Kevin Mannix—who may be best known for his campaigns for attorney general, governor and U.S. Congress—was a prolific lawmaker in the 1980s. But Mannnix, now a Salem lawyer, has driven big changes in public policy most recently through ballot initiatives. He wrote Measure 11, the 1994 law that established mandatory minimum sentences for violent crimes. Last year, Mannix pushed Measure 84, which would have ended Oregon's estate taxes. Voters rejected that measure by a margin of 54 percent to 46 percent.
But Mannix, who's currently in hot water with the Oregon Department of Justice over his work for a controversial non-profit, has never let defeat deter him. As Gov. John Kitzhaber looks to cut corrections costs, Mannix recently circulated an email to supporters, looking for his next ballot measure opportunity.
"Date: Thu, 21 Feb 2013 10:11:49 -0800
From: Kevin Mannix
While some folks are making proposals which may weaken our criminal justice system, I ask you to join me in thinking in the opposite direction. What can we do to enhance our criminal justice system in Oregon?
I ask you to send to me your ideas and recommendations regarding changes we can make, big and small, to improve public safety. These might involve technical changes to the law, where there is no financial impact. They may involve major reforms, which will require finding a source of funds. But, I want to get a dialogue going. For example, long ago, a Deputy District Attorney pointed out to me that there are 10-20 repeat major sex offenders, who are sentenced each year, and who really ought to be put away for at least 25 years because they are such bad predators. We incorporated this issue into Measure 73, which passed in November 2010. The lead issue was intoxicated drivers, but we also addressed repeat major sex offenders, and implemented a 25-year mandatory minimum sentence for such criminals. This is now in place.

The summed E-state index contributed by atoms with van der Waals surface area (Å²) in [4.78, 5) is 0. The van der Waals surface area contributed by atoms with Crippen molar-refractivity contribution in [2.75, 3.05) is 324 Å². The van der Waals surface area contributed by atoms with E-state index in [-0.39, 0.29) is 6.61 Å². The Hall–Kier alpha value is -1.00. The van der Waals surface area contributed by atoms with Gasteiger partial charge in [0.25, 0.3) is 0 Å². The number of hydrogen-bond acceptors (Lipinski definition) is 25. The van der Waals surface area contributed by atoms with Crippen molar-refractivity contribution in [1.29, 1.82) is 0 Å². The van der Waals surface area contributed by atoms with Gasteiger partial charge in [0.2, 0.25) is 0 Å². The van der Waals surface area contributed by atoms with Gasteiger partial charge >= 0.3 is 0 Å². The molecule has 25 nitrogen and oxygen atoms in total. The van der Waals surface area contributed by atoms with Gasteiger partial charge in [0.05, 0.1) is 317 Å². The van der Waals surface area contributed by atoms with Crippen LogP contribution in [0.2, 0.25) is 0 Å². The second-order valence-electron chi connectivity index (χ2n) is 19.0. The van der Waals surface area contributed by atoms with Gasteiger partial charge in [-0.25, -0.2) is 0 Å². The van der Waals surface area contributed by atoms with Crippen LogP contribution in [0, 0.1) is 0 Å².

On the other hand, I recall the frustration of law enforcement, when Oregon statutes were interpreted to mean that you could engage in a citizen “stop and inquire” (which may lead to “stop and frisk”), only when you thought someone had already committed a crime - or was currently committing a crime. You could not do this when you thought someone was about to commit a crime. Well, we changed that statute as part of a crime bill dealing with several subjects.
I do not promise immediate action as to any ideas, but I do promise that each recommendation will be reviewed and cataloged for potential action. So, please take a few minutes to share your concerns. These can be sent to me, directly, at email@example.com.
Kevin L. Mannix President Oregon Anti-Crime Alliance"